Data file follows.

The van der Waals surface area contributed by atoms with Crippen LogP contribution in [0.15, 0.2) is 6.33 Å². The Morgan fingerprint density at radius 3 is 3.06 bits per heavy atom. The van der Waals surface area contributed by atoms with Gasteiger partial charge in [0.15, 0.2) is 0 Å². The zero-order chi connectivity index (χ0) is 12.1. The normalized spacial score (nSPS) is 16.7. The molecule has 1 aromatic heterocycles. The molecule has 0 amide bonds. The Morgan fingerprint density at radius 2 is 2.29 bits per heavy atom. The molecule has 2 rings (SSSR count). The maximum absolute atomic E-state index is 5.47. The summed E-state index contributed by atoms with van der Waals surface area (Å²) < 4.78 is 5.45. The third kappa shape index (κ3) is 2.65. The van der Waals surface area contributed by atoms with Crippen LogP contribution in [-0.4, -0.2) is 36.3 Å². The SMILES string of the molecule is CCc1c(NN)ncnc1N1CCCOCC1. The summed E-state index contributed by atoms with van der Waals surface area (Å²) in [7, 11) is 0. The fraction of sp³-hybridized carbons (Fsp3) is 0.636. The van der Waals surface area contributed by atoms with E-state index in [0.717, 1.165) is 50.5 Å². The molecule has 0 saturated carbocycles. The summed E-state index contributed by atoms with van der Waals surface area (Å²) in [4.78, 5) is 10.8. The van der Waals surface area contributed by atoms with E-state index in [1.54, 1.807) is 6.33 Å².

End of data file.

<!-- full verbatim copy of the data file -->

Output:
The van der Waals surface area contributed by atoms with Crippen LogP contribution in [0.15, 0.2) is 6.33 Å². The Morgan fingerprint density at radius 3 is 3.06 bits per heavy atom. The van der Waals surface area contributed by atoms with Gasteiger partial charge in [0.15, 0.2) is 0 Å². The zero-order chi connectivity index (χ0) is 12.1. The normalized spacial score (nSPS) is 16.7. The molecule has 1 aromatic heterocycles. The molecule has 0 amide bonds. The Morgan fingerprint density at radius 2 is 2.29 bits per heavy atom. The molecule has 2 rings (SSSR count). The maximum absolute atomic E-state index is 5.47. The summed E-state index contributed by atoms with van der Waals surface area (Å²) < 4.78 is 5.45. The third kappa shape index (κ3) is 2.65. The van der Waals surface area contributed by atoms with Crippen LogP contribution in [-0.4, -0.2) is 36.3 Å². The SMILES string of the molecule is CCc1c(NN)ncnc1N1CCCOCC1. The summed E-state index contributed by atoms with van der Waals surface area (Å²) in [7, 11) is 0. The fraction of sp³-hybridized carbons (Fsp3) is 0.636. The van der Waals surface area contributed by atoms with E-state index in [0.717, 1.165) is 50.5 Å². The molecule has 0 saturated carbocycles. The summed E-state index contributed by atoms with van der Waals surface area (Å²) in [4.78, 5) is 10.8. The van der Waals surface area contributed by atoms with E-state index in [1.54, 1.807) is 6.33 Å².